Even though 72 percent objected to the role of collecting sales tax, 57 percent see it as an acceptable — perhaps “inevitable” — cost of doing business. However, 37 percent do not — and while the study didn’t break this down, Vogt suspects that those who objected were either from e-commerce businesses that had not routinely collected sales taxes before, or they were from businesses that had recently undergone a grueling state sales tax audit.
“Avalara was born out of the experiences of companies which had run into the buzz-saw of state sales tax audits,” Vogt said. “Because of the business service we offer — online, on-demand sales tax calculations that integrates seamlessly with the industry’s leading SMB accounting software packages — we were gratified to learn that 63 percent of those responding think that their sales tax calculations problems can be solved within their accounting software packages,” Mr. Vogt observed. “More than a dozen leading SMB accounting software packages ranging from QuickBooks to Microsoft’s Great Plains — access our sales tax calculator online, in real time, and run the calculations seamlessly, behind the scenes. Instead of performing a complex calculation, the end-user just types in ‘Avalara’ in their accounting package’s sales tax box and they instantly see the solution. Because we’re an on-demand service instead of a software product sales company, our sales tax calculations always reflect the latest regulations and the up-to-the-minute sales tax rate for any customer’s location.”
On-Demand Web-Based Services
The survey also explored SMB owners’ experience with, and attitudes towards, on-demand web-based services. Seventy-nine percent of respondents rated themselves as familiar with on-demand web services, while 15 percent say they’re not familiar with that relatively new way of delivering alternatives to conventional software. A bare majority — 52 percent have used — or are using — on-demand web-based services; 38 percent of respondents have not. However, 64 percent expect to be using on-demand services within the next six to 12 months, while only 15 percent say they won’t be using those services. That 15 percent number is the same as the number of those who are unfamiliar with on-demand services.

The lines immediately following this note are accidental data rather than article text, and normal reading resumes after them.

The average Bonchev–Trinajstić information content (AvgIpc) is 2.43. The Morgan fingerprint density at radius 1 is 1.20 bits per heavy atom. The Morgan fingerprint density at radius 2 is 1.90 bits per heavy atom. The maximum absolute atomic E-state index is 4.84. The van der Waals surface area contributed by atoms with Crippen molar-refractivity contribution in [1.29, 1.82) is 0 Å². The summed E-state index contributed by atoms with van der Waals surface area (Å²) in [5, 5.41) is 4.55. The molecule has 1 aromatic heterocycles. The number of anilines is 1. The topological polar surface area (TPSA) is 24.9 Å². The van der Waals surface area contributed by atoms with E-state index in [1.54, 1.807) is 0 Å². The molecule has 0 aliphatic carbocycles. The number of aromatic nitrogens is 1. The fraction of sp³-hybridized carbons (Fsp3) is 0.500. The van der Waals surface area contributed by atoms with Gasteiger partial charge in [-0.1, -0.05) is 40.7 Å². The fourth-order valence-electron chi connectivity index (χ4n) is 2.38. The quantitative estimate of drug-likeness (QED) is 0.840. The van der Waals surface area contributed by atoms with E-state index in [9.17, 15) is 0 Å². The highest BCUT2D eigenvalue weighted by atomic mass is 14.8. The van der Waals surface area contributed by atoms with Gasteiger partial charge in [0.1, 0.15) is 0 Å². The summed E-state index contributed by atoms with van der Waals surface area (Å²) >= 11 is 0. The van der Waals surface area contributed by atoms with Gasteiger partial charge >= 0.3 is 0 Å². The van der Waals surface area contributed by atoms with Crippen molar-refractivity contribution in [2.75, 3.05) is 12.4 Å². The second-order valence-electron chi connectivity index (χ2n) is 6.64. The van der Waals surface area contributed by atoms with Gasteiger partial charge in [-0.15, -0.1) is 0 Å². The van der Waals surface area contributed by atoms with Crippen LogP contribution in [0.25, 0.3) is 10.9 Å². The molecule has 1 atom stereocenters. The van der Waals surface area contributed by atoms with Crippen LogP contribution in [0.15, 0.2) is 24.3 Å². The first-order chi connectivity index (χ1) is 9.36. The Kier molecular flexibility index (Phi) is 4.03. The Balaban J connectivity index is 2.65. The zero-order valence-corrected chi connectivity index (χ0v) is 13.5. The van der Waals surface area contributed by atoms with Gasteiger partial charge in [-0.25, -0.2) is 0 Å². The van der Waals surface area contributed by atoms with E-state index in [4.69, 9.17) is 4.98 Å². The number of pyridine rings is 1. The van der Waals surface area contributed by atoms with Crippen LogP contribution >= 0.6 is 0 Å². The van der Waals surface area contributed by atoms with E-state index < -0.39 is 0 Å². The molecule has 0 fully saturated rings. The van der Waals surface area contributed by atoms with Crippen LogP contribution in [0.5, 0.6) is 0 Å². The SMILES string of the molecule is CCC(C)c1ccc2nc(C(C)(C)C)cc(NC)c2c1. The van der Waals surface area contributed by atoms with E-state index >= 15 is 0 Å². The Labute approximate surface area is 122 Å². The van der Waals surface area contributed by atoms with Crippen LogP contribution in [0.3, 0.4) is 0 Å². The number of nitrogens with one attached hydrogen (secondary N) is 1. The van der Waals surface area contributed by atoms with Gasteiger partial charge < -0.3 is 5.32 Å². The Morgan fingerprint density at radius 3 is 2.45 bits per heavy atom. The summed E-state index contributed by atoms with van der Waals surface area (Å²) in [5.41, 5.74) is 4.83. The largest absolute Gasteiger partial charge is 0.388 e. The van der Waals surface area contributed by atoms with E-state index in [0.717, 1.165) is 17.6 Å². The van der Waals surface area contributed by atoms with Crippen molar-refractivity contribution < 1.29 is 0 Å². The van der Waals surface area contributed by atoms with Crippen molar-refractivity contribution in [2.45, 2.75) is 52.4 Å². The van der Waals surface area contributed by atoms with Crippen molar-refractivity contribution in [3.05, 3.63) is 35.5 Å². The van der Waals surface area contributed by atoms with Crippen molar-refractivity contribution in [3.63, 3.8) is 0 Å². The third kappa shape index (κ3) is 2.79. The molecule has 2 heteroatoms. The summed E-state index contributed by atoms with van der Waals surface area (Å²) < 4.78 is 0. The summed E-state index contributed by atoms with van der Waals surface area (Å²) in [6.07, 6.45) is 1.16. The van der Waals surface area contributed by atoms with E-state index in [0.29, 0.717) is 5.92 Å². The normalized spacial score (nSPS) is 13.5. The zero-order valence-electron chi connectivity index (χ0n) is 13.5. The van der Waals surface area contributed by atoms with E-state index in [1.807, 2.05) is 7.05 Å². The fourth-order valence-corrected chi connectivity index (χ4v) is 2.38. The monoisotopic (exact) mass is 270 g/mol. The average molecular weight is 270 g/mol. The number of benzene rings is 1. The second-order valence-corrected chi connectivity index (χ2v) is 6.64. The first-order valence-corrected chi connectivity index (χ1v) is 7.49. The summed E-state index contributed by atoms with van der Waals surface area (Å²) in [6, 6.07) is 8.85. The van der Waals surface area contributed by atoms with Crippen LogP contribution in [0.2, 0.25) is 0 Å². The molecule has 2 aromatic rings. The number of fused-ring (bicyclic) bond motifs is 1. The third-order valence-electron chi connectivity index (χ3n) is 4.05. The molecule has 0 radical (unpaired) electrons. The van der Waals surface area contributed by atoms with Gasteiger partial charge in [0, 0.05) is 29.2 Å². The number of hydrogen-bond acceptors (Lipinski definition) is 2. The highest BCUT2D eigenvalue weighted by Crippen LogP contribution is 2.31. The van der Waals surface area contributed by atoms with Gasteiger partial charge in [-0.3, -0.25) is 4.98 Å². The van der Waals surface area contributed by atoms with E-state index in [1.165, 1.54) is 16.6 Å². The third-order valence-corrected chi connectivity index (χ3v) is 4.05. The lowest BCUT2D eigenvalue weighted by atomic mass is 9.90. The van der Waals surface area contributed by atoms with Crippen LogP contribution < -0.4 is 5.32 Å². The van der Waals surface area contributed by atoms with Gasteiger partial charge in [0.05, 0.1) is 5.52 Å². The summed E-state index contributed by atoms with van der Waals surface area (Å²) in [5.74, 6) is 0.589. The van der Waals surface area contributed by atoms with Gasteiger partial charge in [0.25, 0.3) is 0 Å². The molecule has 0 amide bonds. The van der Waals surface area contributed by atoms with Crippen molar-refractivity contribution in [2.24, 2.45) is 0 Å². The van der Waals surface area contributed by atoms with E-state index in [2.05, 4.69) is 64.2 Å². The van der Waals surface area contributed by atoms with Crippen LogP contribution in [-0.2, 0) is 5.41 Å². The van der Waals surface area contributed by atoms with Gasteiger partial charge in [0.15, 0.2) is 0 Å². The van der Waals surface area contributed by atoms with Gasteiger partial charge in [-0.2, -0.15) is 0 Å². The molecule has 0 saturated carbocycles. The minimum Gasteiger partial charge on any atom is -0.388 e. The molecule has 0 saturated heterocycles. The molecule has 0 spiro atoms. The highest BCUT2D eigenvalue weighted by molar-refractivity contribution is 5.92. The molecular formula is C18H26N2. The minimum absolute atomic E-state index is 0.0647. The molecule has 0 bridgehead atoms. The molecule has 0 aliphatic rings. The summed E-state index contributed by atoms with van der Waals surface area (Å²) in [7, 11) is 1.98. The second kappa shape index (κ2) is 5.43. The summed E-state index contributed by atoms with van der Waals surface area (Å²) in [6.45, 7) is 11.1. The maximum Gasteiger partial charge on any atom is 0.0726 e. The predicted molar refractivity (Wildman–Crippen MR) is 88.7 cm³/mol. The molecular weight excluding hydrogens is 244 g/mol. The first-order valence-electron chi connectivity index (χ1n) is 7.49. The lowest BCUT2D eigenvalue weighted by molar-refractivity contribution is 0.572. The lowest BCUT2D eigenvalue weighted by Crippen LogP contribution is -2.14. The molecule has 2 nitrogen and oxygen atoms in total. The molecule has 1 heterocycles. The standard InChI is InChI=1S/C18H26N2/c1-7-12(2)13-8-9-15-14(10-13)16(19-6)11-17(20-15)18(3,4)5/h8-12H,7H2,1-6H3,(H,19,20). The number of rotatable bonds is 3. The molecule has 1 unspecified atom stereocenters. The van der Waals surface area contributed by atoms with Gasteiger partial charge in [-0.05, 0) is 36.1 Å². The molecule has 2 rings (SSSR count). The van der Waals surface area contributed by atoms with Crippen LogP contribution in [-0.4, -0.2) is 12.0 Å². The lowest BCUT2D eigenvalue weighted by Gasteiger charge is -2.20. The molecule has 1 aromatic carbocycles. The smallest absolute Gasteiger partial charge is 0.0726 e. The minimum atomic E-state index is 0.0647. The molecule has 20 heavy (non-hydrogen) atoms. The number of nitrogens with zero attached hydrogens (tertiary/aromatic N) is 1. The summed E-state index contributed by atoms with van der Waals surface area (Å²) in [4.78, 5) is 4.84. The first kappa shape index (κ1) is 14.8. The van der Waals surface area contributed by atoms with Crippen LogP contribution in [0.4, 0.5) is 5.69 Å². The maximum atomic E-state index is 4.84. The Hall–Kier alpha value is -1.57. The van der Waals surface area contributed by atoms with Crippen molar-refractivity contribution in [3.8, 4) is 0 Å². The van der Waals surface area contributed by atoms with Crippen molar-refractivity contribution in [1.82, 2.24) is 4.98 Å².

“On-demand services are increasingly accepted in the SMB marketplace,” Avalara’s Chairman and CEO, Jared Vogt, said. “The model we’ve adopted for delivering our sales tax calculation service is clearly part of a major trend in the way that smaller businesses obtain digital services — and the conversion from conventional software to on-demand web-based services is gaining momentum.”
Initial skepticism of the on-demand model also seems to be dying off. Only 15 percent of respondents think that on-demand services are “all hype and marketing buzz,” while 57 percent disagreed with that characterization. A full 30 percent of those who responded were undecided on the issue — that’s the highest “don’t know” figure in the study, a clear indication that previous negative or skeptical attitudes toward on-demand services are in a state of rapid flux.
Initially, we created custom sales tax calculations software packages for individual firms. However, after creating four increasingly sophisticated solutions for specific companies, we realized that the need was general — we converted our complex, field-tested software into a web-based, on-demand sales tax calculating service that any SMB-market business can access in real time for just pennies per transaction.
Avalara commissioned this wide-ranging survey, which was designed to look at SMB-market business e-commerce performance in 2005 — and to anticipate e-commerce performance in 2006.
“Because Avalara is the only SMB-focused sales tax calculation service, that delivers our services, on demand, over the Internet we need to know how these trends impact their businesses,” Avalara’s Chairman and CEO Jared Vogt explained.
The Avalara survey was conducted during the last half of November, using research tools provided by Zoomerang.com. “Because we provide our services in a web-based, on-demand environment,” Vogt said, “we chose to conduct our survey online as well.” Avalara’s survey used a contact base of more than 12,000 opt-in registered SMB-market business owners and operators.
To learn more about Avalara, please visit: www.avalara.com